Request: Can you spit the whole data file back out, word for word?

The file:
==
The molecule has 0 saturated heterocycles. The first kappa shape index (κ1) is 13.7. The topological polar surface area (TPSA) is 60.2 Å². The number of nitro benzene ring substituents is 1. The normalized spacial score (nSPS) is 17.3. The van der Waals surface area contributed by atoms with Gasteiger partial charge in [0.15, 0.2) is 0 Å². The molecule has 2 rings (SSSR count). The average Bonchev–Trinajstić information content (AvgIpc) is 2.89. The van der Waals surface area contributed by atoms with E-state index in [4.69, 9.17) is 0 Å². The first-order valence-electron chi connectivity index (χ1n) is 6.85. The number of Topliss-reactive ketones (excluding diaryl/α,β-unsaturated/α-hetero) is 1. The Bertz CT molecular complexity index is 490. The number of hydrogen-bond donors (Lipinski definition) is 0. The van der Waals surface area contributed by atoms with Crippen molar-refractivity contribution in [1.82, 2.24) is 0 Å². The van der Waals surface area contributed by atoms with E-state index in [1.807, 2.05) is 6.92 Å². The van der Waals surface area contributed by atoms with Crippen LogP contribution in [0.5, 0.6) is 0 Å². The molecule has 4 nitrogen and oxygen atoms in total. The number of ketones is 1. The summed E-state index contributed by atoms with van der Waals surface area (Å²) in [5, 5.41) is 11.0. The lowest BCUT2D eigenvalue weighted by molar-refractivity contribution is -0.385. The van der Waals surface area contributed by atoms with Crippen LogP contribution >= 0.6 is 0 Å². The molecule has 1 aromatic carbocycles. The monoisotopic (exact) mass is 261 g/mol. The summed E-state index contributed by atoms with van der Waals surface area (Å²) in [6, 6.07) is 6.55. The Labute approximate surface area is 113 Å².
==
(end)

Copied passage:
The molecule has 0 saturated heterocycles. The first kappa shape index (κ1) is 13.7. The topological polar surface area (TPSA) is 60.2 Å². The number of nitro benzene ring substituents is 1. The normalized spacial score (nSPS) is 17.3. The van der Waals surface area contributed by atoms with Gasteiger partial charge in [0.15, 0.2) is 0 Å². The molecule has 2 rings (SSSR count). The average Bonchev–Trinajstić information content (AvgIpc) is 2.89. The van der Waals surface area contributed by atoms with E-state index in [4.69, 9.17) is 0 Å². The first-order valence-electron chi connectivity index (χ1n) is 6.85. The number of Topliss-reactive ketones (excluding diaryl/α,β-unsaturated/α-hetero) is 1. The Bertz CT molecular complexity index is 490. The number of hydrogen-bond donors (Lipinski definition) is 0. The van der Waals surface area contributed by atoms with Crippen molar-refractivity contribution in [1.82, 2.24) is 0 Å². The van der Waals surface area contributed by atoms with E-state index in [1.807, 2.05) is 6.92 Å². The van der Waals surface area contributed by atoms with Crippen LogP contribution in [0.5, 0.6) is 0 Å². The molecule has 4 nitrogen and oxygen atoms in total. The number of ketones is 1. The summed E-state index contributed by atoms with van der Waals surface area (Å²) in [5, 5.41) is 11.0. The lowest BCUT2D eigenvalue weighted by molar-refractivity contribution is -0.385. The van der Waals surface area contributed by atoms with Crippen LogP contribution >= 0.6 is 0 Å². The molecule has 1 aromatic carbocycles. The monoisotopic (exact) mass is 261 g/mol. The summed E-state index contributed by atoms with van der Waals surface area (Å²) in [6, 6.07) is 6.55. The Labute approximate surface area is 113 Å².